What we eat can have a major impact on how we feel, both physically and emotionally—but unfortunately, when we’re deep in grief making the right choices about nutrition can be overwhelming. Unfortunately, this can lead to a vicious cycle, where the food we eat is just making us feel worse and making us sink deeper into the hole of grief.
Keeping your body healthy is a major concern when you’re grieving. Grief is already hazardous for your health. People who lose a spouse, for example, are at higher risk of death from all causes, from accidents to cancer, in the year after they are widowed. Eating well is an important part of taking care of your physical health during deep grief.
Handling Grief and Food
Food can be a source of comfort. Sometimes certain foods remind us of the loved one who passed away, other times the tastes of childhood simply make us feel better by reminding us of happy times. The term “comfort food” usually refers to food that isn’t particularly healthy, but everyone’s comfort foods are different and some people actually prefer to eat cucumber sticks and plain yogurt during grief.
There’s nothing wrong with indulging in comfort food, even unhealthy comfort food, after a major loss. However, if your comfort foods aren’t healthy, it’s important to limit how long and how often you’re eating them.
It’s also good to be aware of how much you’re eating. Eating too much and eating too little are both extremely common responses to a major loss—and neither are healthy. You shouldn’t be eating more than before, but you also shouldn’t be skipping meals or losing weight.
Developing Healthy Eating Habits
Even in the best circumstances, we don’t all have ideal eating habits. Realistically, the depths of grief is probably not the time when you’ll overhaul your cooking and eating routines. Your goal should be to eat at least as well as you did pre-loss, and if possible to make small, incremental improvements in your nutrition.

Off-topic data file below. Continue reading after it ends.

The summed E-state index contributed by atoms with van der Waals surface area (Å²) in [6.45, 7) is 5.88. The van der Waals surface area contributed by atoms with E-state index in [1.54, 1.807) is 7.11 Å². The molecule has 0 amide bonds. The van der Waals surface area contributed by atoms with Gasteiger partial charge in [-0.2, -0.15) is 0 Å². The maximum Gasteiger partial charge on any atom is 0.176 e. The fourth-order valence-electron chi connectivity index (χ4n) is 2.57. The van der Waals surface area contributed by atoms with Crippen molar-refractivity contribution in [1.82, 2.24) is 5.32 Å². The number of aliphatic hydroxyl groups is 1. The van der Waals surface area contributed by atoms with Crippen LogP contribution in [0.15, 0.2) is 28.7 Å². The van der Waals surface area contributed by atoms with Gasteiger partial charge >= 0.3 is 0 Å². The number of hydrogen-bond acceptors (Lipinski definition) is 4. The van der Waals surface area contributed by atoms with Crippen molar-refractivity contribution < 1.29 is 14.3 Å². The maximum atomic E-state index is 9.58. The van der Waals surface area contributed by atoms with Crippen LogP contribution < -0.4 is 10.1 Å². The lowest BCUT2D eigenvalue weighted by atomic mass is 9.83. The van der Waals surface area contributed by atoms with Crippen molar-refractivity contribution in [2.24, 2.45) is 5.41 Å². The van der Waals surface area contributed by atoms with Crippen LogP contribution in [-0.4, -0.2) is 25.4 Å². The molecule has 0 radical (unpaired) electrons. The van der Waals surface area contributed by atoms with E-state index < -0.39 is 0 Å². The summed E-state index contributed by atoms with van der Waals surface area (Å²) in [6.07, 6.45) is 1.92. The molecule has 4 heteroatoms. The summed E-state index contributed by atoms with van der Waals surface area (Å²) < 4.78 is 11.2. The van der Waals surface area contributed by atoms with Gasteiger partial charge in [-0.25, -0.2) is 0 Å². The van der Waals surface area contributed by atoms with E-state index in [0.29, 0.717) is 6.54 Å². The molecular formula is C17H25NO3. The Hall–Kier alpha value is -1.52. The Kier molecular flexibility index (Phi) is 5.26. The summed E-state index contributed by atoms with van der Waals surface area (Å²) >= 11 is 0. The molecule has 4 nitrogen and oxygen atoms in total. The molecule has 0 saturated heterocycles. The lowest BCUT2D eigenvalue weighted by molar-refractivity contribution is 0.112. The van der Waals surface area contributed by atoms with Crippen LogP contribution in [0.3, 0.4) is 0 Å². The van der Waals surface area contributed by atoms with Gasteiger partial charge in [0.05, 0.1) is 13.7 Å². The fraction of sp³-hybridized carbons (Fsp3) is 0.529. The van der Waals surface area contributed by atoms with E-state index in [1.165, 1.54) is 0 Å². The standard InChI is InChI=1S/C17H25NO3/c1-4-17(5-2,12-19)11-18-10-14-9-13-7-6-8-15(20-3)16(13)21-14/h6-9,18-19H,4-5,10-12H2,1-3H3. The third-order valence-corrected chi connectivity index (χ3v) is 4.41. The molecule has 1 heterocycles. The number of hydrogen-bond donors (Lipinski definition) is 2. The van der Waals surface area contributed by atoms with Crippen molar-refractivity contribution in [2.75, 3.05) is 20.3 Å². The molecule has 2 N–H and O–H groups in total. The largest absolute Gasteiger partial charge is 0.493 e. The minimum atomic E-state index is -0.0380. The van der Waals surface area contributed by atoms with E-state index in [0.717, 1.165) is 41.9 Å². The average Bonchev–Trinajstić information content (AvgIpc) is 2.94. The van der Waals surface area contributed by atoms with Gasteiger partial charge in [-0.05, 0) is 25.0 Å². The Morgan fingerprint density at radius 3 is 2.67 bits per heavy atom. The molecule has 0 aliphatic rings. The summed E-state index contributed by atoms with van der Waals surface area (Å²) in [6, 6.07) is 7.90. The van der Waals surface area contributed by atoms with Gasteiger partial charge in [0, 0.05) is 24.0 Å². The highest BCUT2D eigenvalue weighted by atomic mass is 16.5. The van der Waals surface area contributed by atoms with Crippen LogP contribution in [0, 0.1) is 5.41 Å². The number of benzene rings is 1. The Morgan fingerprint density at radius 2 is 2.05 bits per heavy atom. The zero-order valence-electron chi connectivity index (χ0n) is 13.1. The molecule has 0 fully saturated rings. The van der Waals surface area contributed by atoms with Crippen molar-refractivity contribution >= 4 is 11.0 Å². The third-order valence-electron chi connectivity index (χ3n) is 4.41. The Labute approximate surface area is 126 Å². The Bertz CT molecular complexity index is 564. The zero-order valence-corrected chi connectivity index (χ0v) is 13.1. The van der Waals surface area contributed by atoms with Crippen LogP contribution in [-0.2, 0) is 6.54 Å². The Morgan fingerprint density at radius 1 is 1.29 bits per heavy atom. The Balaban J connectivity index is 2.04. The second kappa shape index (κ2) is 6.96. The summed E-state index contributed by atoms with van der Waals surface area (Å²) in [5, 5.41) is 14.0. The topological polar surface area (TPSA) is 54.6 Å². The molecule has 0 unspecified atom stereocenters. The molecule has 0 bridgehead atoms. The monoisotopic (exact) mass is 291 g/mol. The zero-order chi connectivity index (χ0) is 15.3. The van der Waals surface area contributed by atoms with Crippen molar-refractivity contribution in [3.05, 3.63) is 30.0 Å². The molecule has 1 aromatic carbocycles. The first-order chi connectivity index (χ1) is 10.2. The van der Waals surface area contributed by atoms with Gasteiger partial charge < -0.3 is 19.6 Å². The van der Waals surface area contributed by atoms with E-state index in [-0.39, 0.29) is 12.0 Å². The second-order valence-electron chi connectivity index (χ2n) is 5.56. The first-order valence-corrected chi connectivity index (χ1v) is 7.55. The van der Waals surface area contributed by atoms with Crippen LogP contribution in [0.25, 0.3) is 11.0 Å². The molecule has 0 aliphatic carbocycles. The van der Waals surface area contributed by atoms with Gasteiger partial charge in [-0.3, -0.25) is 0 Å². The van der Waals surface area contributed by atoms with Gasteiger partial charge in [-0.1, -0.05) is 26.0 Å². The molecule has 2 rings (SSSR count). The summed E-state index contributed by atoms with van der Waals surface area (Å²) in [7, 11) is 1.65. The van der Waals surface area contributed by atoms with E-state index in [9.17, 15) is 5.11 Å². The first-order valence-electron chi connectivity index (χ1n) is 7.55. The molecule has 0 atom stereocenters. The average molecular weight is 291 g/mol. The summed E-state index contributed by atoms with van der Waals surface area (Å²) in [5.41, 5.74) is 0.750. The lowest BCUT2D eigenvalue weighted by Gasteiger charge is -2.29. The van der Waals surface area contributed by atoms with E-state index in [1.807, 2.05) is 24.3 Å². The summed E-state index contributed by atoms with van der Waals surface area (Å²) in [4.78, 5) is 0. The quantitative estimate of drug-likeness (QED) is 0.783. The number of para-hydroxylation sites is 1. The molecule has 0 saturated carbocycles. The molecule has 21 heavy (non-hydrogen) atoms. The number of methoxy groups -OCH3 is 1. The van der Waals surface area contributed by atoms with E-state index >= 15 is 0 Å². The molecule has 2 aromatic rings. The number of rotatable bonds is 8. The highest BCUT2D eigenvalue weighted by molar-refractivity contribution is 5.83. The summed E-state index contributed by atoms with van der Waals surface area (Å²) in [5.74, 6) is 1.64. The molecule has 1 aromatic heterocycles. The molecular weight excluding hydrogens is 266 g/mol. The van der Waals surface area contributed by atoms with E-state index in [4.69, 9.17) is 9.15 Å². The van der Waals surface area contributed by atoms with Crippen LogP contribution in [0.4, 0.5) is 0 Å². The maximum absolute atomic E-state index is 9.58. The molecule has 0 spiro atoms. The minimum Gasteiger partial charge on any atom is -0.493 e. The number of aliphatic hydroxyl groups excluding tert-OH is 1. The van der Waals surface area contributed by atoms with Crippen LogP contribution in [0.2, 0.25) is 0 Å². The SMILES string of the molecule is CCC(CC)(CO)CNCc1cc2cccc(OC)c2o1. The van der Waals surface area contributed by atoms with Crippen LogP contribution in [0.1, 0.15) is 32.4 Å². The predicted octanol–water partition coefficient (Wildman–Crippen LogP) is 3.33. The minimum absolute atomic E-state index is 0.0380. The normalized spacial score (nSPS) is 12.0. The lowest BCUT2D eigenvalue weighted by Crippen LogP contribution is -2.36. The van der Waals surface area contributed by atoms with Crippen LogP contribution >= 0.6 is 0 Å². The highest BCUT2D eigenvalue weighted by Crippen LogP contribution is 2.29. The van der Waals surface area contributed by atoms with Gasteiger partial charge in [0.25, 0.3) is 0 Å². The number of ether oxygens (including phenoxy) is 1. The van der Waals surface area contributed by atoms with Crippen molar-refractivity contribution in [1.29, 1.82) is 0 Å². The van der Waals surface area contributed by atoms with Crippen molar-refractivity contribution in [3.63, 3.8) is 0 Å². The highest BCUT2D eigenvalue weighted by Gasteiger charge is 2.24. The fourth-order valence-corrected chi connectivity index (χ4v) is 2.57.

Here are some specific strategies to eat better even while grieving:
- Keep your meals simple but healthy;
- Instead of eating out, try to schedule times to eat with friends or family as frequently as possible;
- We often talk about only eating when you feel hungry—that strategy doesn’t work during grief when people often say they never feel hungry. Instead, make sure you eat three meals at a set time every day, whether or not you feel like eating;
- If you find yourself wanting to snack, eat fruits, nuts or other healthy snacks;
- Eat plenty of fruits, vegetables, and high-quality proteins.
Caffeine and Alcohol
There’s also nothing wrong with a cup of coffee in the morning or a beer with dinner, but you should be careful not to overdo either. A cup of coffee also is not breakfast and shouldn’t replace a healthy meal in the morning. Leaning too heavily on caffeine—and especially on alcohol—can lead to health problems down the road.
If you’re struggling to eat well as you’re dealing with grief, a counselor can help you identify easy steps to improve your nutrition and help you see the relationship between your physical and emotional well-being. Together, we can find strategies that work for you and will help you stay healthy even while adapting to life without your loved one.